Several years ago, when I discovered ‘the wonderful world of online dating’, I struggled with some fundamental questions—and no, I am not only referring to the timeless: “What am I actually doing here?”
Questions like: (a) “How long can I swipe (on Tinder), until I run out of potential matches?”, (b) “What is up with everyone indicating their height in their biographies?”, and (c) “Are music, movies, and festivals, really the only three interests people have?”
It were these types of questions, that got me interested in examining people’s online dating behavior—on platforms like Tinder. I wanted to know what people actually write on their profiles.
Around this time, I also discovered the power of data mining and computational social sciences. I figured that if I were able to find a way to scrape Tinder profiles, I could use automatic natural language processing techniques to analyze what people write.
Tinder profiles are freely available online data and can therefore be mined quite easily with a couple lines of code.
I set myself a goal: to collect all Tinder profiles from the Netherlands.
Stage 1: Initial Meeting
Step one was to write a script in the programming language Python.
I started by integrating the Python package called Pynder. This package could call to the Tinder API—in other words: show me a few profiles from potential matches. I added a loop consisting of a couple lines of additional code (seventeen lines to be precise), which together enabled me to collect and save all Tinder profiles in the area.
The loop would (1) call for a batch of profiles, (2) save the profiles, (3) then swipe the profiles left (sorry!), (4) wait several seconds (in order to trick the Tinder API into thinking I was a real person), after which it would (5) repeat the process until there were no more profiles available in the area. I repeated this entire process five times, from different locations in the Netherlands—and would eventually gather about 95% of the country for Tinder profiles.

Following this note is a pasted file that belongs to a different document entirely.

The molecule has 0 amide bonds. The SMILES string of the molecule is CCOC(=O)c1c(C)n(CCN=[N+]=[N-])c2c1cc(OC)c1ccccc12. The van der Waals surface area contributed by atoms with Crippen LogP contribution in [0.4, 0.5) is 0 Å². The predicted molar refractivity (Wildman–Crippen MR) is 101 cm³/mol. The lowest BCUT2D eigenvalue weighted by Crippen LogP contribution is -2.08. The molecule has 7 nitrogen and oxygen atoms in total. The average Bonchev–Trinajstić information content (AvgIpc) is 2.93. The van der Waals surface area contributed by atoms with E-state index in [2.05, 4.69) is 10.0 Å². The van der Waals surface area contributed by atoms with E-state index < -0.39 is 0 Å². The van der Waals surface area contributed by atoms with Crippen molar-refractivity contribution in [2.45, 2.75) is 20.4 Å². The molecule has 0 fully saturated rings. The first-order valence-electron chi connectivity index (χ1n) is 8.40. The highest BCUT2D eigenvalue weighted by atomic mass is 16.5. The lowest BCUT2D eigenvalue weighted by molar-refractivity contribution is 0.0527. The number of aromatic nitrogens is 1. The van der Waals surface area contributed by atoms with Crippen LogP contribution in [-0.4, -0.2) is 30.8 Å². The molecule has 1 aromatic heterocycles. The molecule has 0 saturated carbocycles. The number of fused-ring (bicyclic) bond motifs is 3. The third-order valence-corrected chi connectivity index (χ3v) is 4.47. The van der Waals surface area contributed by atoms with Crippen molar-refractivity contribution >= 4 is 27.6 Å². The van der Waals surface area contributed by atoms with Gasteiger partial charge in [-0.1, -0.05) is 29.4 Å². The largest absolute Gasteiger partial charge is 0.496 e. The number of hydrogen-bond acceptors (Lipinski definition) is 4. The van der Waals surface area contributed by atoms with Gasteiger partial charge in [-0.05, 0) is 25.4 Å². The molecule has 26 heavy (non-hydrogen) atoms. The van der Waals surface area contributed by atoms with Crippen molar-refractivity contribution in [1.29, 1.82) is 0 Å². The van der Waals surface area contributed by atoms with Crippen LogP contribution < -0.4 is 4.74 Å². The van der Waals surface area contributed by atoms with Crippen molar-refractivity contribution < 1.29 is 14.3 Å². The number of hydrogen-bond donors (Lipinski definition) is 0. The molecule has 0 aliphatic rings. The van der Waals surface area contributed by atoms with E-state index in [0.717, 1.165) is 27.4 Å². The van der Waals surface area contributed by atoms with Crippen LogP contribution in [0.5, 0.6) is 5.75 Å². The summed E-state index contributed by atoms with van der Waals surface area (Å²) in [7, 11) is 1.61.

After about 72 hours of data collection, nearly all of the Tinder profiles in the Netherlands were collected (goal reached!). The end result was a dataset containing a quarter million (!) Tinder profiles—of which, fun fact, only about 60 thousand were from women.
With this dataset I was able to answer my questions.
Stage 2: Curiosity, Interest, and Infatuation
a) Assume that on average, a Tinder user spends about two seconds assessing and swiping a potential match (either to the left or to the right). With about 180 thousand potential male matches to assess, this would take a woman about 100 hours of swiping. Men on the other hand, only have about 34 hours of fun swipe-time at their disposal—until there is no one to swipe left.
But what about the (b) height and (c) interests of Tinder users?
b) It became clear that both men and women report their height rather often. The average reported height however, for both men and women, is about five centimeters greater than the respective average height for men and women in the Netherlands (as reported by Statistics Netherlands). This could imply that tall people, more often than shorter people, report their height on Tinder. Or alternatively, that people lie about their size.
c) A frequency analysis of all words used in the biographies showed that people do seem to have other interests than music, movies, and festivals. These three interests were however—by far—mentioned the most.
Stage 3: Enlightenment
The findings I describe in this post, are by no means groundbreaking, though it is hopefully clear that a dataset has a lot of potential. Therefore, if there is one thing I would like you to take home from this post, it is:
Empower yourself by learning how to code.
It took me a couple of weeks to get familiar enough with Python to collect this data. Of course, no one likes learning curves, though an investment of only a few hours for a couple of weeks, might just enable you to collect insightful data on that one online behavior you are interested in. So what are you waiting for?